Recently, Maliek Blade sat down with Ezekiel Azonwu of the Passion for Christ Movement to discuss ministry preparation, the “business” of ministry, and the upcoming Poets in Autumn tour. Be sure to check out this episode and others by subscribing to the Kingdom Diversity Podcast here.
A recent issue of New Scientist (08-08-15) features a cover article entitled “Ten Discoveries That Would Transform What It Means To Be Human”. The article speculates as to what would be the ten discoveries that would affect the greatest change to our understanding of reality. Each possible discovery is posited as a “What if”: What if we discover intelligent life on other planets? What if we discover that free will is an illusion? What if the universe is an illusion? And so on.
The last “What if” caught my attention–“What if we discover God?” Here’s a snippet:
“The equations are checked and rechecked. Finally, physicists throw up their hands and declare that the big bang must have had a cause–a prime mover that created the universe. Or perhaps God simply shows up on earth in full supernatural glory. As shocks to the system go, it couldn’t get much bigger….There’s no denying we have a God-shaped void in our heads. What if it were filled? Would our increasingly secular world see a mass conversion? Perhaps, but it is far from clear what people would convert to….We might also think that proof of God would be egg on the face of atheists. Perhaps–but for many, the idea of God is not only unbelievable, but also distasteful. The writer Christopher Hitchens, who called himself an ‘anti-theist’, detested the idea of a cosmic chaperone watching our every move. If this being did present itself to us, we could see atheists start a revolution against God.”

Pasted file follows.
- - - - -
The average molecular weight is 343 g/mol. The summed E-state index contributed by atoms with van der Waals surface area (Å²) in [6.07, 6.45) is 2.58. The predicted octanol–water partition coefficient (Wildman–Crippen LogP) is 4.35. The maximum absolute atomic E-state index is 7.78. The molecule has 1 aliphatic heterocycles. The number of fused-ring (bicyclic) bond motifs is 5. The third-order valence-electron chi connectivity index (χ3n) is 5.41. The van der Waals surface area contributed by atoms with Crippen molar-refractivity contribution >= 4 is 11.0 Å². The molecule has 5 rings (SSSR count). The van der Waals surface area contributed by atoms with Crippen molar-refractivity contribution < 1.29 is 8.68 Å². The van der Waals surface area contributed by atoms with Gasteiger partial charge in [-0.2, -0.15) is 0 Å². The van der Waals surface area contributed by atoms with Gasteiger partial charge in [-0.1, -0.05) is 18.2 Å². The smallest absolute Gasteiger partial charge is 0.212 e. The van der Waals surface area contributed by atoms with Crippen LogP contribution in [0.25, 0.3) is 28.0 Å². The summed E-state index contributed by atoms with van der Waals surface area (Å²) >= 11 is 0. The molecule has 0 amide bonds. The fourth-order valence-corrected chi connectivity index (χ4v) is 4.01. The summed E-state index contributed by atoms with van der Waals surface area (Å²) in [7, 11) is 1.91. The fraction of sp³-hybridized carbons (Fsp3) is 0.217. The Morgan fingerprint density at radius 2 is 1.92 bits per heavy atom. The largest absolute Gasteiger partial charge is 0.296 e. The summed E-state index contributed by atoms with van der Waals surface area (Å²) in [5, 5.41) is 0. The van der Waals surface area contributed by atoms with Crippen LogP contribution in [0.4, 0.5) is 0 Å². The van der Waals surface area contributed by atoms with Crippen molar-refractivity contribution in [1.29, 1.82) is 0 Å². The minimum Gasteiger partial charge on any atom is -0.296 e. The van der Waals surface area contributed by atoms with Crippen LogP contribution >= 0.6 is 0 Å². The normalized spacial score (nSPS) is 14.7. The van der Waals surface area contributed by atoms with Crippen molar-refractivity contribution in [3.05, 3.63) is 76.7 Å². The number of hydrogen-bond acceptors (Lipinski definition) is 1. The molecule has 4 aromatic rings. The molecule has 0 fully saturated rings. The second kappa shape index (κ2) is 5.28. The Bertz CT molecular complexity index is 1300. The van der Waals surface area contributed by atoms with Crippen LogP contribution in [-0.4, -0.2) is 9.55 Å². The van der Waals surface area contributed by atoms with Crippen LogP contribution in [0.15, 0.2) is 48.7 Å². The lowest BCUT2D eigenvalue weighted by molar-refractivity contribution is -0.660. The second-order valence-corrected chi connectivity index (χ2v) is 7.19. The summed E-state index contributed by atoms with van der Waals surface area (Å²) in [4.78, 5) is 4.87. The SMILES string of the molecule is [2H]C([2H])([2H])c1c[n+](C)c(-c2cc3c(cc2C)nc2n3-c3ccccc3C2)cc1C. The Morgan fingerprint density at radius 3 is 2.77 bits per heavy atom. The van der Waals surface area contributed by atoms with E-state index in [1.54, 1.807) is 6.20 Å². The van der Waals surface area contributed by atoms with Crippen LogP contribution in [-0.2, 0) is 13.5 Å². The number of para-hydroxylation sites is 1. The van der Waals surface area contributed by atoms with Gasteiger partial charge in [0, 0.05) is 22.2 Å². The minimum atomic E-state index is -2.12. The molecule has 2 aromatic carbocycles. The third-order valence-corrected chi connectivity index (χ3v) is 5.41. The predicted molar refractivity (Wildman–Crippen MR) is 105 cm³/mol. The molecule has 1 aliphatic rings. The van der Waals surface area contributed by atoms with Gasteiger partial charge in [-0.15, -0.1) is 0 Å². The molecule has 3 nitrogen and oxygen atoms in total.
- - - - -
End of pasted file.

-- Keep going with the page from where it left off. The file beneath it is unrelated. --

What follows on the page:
Interesting comments from a decidedly secular magazine. Did you catch the last sentence? “If this being did present itself to us, we could see atheists start a revolution against God.” I don’t think this is mere speculation. I would argue that this is a fair description of the present situation. God did present himself to us in the Person of Jesus Christ, and the unbelieving world continues in its revolt against him.
Cross posted at www.theologyforthechurch.com
There are many pressing concerns for modern Bible translations, such as linguistic precision, readability, and cultural engagement. Which of these should be the leading concerns for modern translators? In this episode of Exploring Hope, Keith Whitfield discusses Bible translation with D. A. Carson.